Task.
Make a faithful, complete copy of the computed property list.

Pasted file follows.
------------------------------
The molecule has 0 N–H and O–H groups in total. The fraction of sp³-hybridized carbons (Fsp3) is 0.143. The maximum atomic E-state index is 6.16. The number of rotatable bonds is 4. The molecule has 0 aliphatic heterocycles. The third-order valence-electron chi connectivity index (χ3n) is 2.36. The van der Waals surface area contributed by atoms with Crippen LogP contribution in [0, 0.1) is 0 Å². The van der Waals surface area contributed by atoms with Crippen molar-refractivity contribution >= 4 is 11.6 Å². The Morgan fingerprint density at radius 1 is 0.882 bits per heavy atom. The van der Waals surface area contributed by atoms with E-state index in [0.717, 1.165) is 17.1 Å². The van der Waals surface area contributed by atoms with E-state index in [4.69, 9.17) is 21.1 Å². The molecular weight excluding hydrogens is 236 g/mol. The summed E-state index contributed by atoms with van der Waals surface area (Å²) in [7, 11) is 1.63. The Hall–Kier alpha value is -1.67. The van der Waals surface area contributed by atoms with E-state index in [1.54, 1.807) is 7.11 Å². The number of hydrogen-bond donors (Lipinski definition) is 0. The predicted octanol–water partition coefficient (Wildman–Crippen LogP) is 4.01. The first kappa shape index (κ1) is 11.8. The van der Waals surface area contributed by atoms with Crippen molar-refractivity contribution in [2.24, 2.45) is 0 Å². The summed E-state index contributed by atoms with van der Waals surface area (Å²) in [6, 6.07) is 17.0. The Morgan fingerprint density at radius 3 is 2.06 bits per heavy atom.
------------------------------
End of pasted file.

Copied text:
The molecule has 0 N–H and O–H groups in total. The fraction of sp³-hybridized carbons (Fsp3) is 0.143. The maximum atomic E-state index is 6.16. The number of rotatable bonds is 4. The molecule has 0 aliphatic heterocycles. The third-order valence-electron chi connectivity index (χ3n) is 2.36. The van der Waals surface area contributed by atoms with Crippen LogP contribution in [0, 0.1) is 0 Å². The van der Waals surface area contributed by atoms with Crippen molar-refractivity contribution >= 4 is 11.6 Å². The Morgan fingerprint density at radius 1 is 0.882 bits per heavy atom. The van der Waals surface area contributed by atoms with E-state index in [0.717, 1.165) is 17.1 Å². The van der Waals surface area contributed by atoms with E-state index in [4.69, 9.17) is 21.1 Å². The molecular weight excluding hydrogens is 236 g/mol. The summed E-state index contributed by atoms with van der Waals surface area (Å²) in [7, 11) is 1.63. The Hall–Kier alpha value is -1.67. The van der Waals surface area contributed by atoms with E-state index in [1.54, 1.807) is 7.11 Å². The number of hydrogen-bond donors (Lipinski definition) is 0. The predicted octanol–water partition coefficient (Wildman–Crippen LogP) is 4.01. The first kappa shape index (κ1) is 11.8. The van der Waals surface area contributed by atoms with Crippen molar-refractivity contribution in [2.24, 2.45) is 0 Å². The summed E-state index contributed by atoms with van der Waals surface area (Å²) in [6, 6.07) is 17.0. The Morgan fingerprint density at radius 3 is 2.06 bits per heavy atom.